Africa in general, and West Africa in particular, has a long history with management and conservation of its large mammals, especially the mega-charismatic species like elephants and chimpanzees.  Because of this, institutional structures for the protection of species exist.  However, many endangered species, like crocodiles, continue to suffer heavy losses simply because they aren’t yet on the national agenda.

Crocodiles are particularly affected by false impressions of big population sizes, misunderstandings about just how dangerous they are, and their widespread use as food or for the sale of skins.  As the first project dedicated to the crocodiles of this region, we have our work cut out for us breaking down these barriers!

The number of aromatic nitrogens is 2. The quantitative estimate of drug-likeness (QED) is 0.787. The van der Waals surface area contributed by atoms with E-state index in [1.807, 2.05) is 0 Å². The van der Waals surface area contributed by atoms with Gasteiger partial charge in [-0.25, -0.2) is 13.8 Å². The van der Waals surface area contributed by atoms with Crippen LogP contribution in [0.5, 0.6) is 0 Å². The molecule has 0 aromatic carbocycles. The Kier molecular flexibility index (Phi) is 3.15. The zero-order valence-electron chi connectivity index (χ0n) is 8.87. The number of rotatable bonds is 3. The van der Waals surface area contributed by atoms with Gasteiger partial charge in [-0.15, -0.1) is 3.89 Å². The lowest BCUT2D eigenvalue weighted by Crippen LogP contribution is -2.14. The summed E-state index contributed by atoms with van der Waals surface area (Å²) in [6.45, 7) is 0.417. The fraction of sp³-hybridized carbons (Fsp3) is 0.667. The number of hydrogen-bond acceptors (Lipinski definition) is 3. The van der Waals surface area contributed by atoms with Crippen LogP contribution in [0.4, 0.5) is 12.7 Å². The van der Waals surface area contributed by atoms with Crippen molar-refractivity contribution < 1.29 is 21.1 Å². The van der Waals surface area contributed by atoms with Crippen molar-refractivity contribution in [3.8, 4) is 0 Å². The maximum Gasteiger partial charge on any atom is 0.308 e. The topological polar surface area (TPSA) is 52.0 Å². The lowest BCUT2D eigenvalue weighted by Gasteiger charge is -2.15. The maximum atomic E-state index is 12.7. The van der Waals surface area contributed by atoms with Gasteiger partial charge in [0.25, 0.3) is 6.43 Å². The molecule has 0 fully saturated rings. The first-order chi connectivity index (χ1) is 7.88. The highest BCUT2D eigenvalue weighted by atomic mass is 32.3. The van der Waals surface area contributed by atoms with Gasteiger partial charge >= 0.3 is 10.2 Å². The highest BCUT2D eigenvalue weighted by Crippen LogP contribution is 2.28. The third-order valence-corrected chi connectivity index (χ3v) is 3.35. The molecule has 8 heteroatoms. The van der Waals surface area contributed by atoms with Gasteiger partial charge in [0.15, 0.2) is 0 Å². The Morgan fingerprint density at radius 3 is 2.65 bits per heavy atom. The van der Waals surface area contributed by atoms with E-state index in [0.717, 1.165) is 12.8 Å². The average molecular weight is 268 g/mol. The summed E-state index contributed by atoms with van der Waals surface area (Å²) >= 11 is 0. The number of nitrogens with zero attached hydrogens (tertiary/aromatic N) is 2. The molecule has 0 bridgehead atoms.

Project Mecistops is committed to supporting national institutions in the development of strategies and protocols appropriate for crocodile management and to providing the missing data about the status of crocodile populations, their ecological requirements and the threats they face. We are working to ensure that existing biomonitoring programs in protected areas includes wetlands and wetland species. There are many successful models of crocodile management around the world, which we share with our partner Ivorian institutions as a basis for reflection on what can be achieved locally.
One way we have tried to do this was by hosting the 3rd West and Central Africa Regional Meeting of the IUCN/SSC Crocodile Specialist Group in Abidjan in December 2015. This meeting brought together over 60 crocodile specialists from throughout the region and the world to really highlight the importance of crocodiles in West African ecosystems and cultures.